With William R. Johnson at the helm, H.J. Heinz Co. prevailed last year in an embattled economy that impacted the whole world.
During its latest fiscal year, the company achieved or surpassed virtually all its financial targets despite weak economies here and in Europe, Johnson told SN.
In hitting all its targets, the Pittsburgh-based company chalked up record sales and record gross profits.
“We delivered record sales of $10.5 billion, which was up 4.8%, as well as record gross profit of $3.8 billion, and record operating free cash flow of almost $1.1 billion,” said Johnson, the firm’s chairman, president and chief executive officer.
Not surprisingly, in the midst of the financial crisis, North American sales were not up as much, but they were up, nonetheless.
“Sales in North American consumer products, which includes the U.S. and Canada, increased 1.8% to $3.19 billion in fiscal 2010.”
Going against the grain during the recession, the company increased marketing spending by nearly 26% to get customers to take notice of its 15 top brands. The idea was to differentiate its iconic brands from the competition, including private label, Johnson said.
Concurrently, emerging markets provided primary growth, delivering 30% of the company’s total sales growth, “as new middle-class customers discovered the premium quality, value and nutrition of Heinz products,” he said.
“Our sales reflect a successful and rapidly developing emerging market business as well as our increased marketing investment to protect and build our brand equities.”
In fiscal 2010, growth was fueled by the company’s strong performance in emerging markets overseas like India, Indonesia, Latin America, the Middle East and Russia, the world’s second-largest ketchup market, Johnson pointed out.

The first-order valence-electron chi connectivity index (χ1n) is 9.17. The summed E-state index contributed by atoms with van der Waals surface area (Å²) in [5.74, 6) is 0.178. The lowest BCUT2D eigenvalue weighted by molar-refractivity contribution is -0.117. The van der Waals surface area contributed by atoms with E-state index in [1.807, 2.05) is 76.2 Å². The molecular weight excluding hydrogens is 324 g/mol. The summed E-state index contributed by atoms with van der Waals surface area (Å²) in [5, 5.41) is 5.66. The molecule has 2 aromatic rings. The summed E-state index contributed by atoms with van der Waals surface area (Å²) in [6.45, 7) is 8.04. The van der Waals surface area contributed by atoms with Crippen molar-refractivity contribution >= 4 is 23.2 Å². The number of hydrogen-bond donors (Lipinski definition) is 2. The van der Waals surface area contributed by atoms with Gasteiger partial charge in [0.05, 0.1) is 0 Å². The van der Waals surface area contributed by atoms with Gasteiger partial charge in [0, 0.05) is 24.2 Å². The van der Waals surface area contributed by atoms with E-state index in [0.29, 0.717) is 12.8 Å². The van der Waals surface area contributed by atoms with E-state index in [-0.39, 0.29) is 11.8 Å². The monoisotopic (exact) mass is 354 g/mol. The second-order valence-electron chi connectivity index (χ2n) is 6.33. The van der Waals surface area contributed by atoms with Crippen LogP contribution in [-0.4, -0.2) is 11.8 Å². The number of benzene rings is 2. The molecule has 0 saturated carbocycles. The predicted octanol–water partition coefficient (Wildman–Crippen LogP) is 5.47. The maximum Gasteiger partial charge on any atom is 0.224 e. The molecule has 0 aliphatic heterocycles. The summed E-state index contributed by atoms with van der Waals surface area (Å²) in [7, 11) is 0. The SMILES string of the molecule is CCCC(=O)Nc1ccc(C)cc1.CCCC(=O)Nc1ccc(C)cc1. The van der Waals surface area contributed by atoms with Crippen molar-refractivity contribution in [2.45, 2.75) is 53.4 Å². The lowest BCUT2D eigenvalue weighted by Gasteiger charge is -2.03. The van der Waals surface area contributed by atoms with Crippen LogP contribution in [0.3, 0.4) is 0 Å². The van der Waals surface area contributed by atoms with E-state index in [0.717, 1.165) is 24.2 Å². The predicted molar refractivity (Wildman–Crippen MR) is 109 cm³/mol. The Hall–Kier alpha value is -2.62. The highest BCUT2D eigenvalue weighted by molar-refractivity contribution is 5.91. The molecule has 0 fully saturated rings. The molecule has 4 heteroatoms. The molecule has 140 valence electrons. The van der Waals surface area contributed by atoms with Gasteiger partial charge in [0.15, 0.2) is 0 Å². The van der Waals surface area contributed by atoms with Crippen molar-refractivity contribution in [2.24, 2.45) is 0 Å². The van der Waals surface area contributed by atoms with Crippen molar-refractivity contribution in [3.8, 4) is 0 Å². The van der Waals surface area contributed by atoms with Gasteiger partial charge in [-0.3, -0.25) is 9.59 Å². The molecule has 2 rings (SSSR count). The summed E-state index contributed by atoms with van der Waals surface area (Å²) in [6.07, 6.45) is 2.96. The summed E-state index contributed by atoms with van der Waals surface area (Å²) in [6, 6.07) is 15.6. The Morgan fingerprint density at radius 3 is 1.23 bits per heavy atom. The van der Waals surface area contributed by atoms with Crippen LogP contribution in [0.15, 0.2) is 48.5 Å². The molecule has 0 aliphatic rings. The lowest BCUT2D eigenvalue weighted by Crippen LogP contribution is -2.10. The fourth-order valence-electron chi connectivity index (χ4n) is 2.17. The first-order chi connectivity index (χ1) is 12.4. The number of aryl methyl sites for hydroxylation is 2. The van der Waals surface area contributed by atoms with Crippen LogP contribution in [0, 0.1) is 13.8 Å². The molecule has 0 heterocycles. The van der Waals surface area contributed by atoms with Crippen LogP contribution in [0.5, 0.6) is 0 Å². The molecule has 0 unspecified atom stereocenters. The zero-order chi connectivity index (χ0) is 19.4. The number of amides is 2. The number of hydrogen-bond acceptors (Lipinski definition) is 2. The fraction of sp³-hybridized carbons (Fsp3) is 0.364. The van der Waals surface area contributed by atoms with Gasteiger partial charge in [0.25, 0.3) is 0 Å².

In the next few years, additional emerging markets loom ahead for the company.
“Attractive markets include the Philippines, Turkey, Vietnam and Brazil. We believe these markets would be a natural fit with Heinz, especially in ketchup and sauces and infant nutrition,” Johnson said. “Overall, I believe emerging markets could generate as much as 25% of our company’s total sales by 2016 and as much as 35% to 40% of our total sales long term.”
While it may seem that there’s a bottle of Heinz Ketchup on every table, that’s not necessarily the case. Thus, the potential for increasing sales of one of the company’s most-recognized products is big, Johnson explained.
“Heinz already holds the No. 1 positions in seven of the world’s top 10 ketchup markets, but our research indicates that Heinz Ketchup has substantial room to grow,” Johnson said.
“In our top 10 markets for example, consumers spend over $2 billion a year on ketchup, but we estimate that only one in three households purchased Heinz ketchup in the last year. The upside potential is tremendous and we are aggressively pursuing it."